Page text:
July 31, 2021
With blockbuster trades flying around left and right, with division foes selling (the Nationals) and buying hard (the Mets and Braves), the Phillies were kind of sitting there, watching and stuck hesitant.
With a few hours to go on deadline day, the Phils were sitting 3.5 games back and at an even .500. Did that warrant a push?
Dave Dombrowski and the rest of the front office finally made a minor splash just before the passage of the cutoff, acquiring some pitching and a re-tread shortstop. None of it excited the fan base. And the Phillies proceeded to lose, 7-0, to the lowly Pirates later on Friday night.
What could be more Phillies than that?
Are Kyle Gibson, Ian Kennedy and Freddy Galvis enough to help the Phillies catch the Mets in the NL East? For what it's worth, Philly is currently at +650 (tied with the Braves) via Pickswise with regard to division odds. Prior to the deadline (and Friday night’s loss; the Phillies were alone in second at +400). The Mets are comfortably at -345.
If you believe what you read, it's probably not going to help much. Here's what they're saying about the Phillies pair of trades Friday:
Over at MLB.com they ranked all the deadline deals and the Phillies' came in at 13th of 19. Why? Well, Gibson may be overvalued quite a bit.
On the surface, you’ll see Gibson’s 2.87 ERA and his first All-Star appearance in a seemingly breakout campaign. You’ll see an upgrade over the incumbents, and that he's under contract for 2022, too. Fair.
But under the hood, it’s not that simple, because none of the underlying metrics support that there’s a real skill change here -- his strikeout rate is actually down from 2018 and ‘19 -- and he’s been awful over his last three starts (12 walks and 16 runs allowed in 17 1/3 innings) and he’s going from a pitcher-friendly ballpark and strong infield defense to a hitter-friendly park and one of baseball’s weakest defenses, though a reacquisition of Freddy Galvis was aimed toward that. [MLB.com]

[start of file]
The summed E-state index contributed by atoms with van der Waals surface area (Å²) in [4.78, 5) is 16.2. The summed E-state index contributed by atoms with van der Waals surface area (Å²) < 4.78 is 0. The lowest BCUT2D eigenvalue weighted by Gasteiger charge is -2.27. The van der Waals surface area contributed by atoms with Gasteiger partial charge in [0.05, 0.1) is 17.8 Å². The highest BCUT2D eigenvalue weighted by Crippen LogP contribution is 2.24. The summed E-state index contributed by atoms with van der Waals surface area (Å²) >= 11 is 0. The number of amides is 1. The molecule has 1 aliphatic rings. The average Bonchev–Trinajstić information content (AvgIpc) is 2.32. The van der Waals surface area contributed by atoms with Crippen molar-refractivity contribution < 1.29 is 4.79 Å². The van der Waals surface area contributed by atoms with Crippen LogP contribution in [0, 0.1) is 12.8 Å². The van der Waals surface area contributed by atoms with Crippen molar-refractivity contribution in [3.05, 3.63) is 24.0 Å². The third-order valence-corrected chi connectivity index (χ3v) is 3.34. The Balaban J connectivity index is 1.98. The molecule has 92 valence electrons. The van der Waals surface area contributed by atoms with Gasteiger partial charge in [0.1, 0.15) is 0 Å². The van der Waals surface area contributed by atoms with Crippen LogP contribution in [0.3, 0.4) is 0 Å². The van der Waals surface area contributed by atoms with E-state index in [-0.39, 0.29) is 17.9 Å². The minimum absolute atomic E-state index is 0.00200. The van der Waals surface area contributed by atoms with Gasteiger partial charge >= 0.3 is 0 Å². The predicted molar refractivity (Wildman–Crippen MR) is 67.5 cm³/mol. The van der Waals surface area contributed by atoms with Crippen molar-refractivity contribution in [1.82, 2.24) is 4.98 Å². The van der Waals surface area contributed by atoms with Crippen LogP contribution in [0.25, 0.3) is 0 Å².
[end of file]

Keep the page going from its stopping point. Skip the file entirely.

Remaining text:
The Phillies probably needed to do more if they wanted to seriously contend this fall. They still have a makeshift outfield, and Gibson's arrival — paired with a hopeful healthy return from Zach Eflin — still leaves the Phillies likely starting Vince Velasquez every five days. Bleh.
Over at NJ.com, they saw the Phillies as losers for this very reason.
Just not enough. The Phillies landed three players (Rangers starting pitcher Kyle Gibson and closer Ian Kennedy, and Orioles shortstop Freddy Galvis) on Friday. All will help, but this team needed more. Gibson has struggled since the break and walked eight in his last start. He’s a No. 4 starter, which isn’t a bad thing. Kennedy will give the bullpen a jolt. I’m not sure how Galvis will be used, but shortstop Didi Gregorius could lose playing time soon. Giving up Spencer Howard to Texas showed how far the former top prospect has fallen. Another year, another deadline without impact for a team that’s gone a decade since making it to October. [NJ.com]
The Ringer called the Phillies losers for their decision to flip Spencer Howard and others for the aforementioned trio of Ramgers hurlers — however, as the great Tom Petty once sang, "even the losers get lucky sometimes."
The best pitcher the Phillies got back, weirdly enough, might end up being Crouse, a 22-year-old who’s impressed at Double-A for Texas this year. [The Ringer]Fantastic — another pitching prospect to get Philly's hopes up.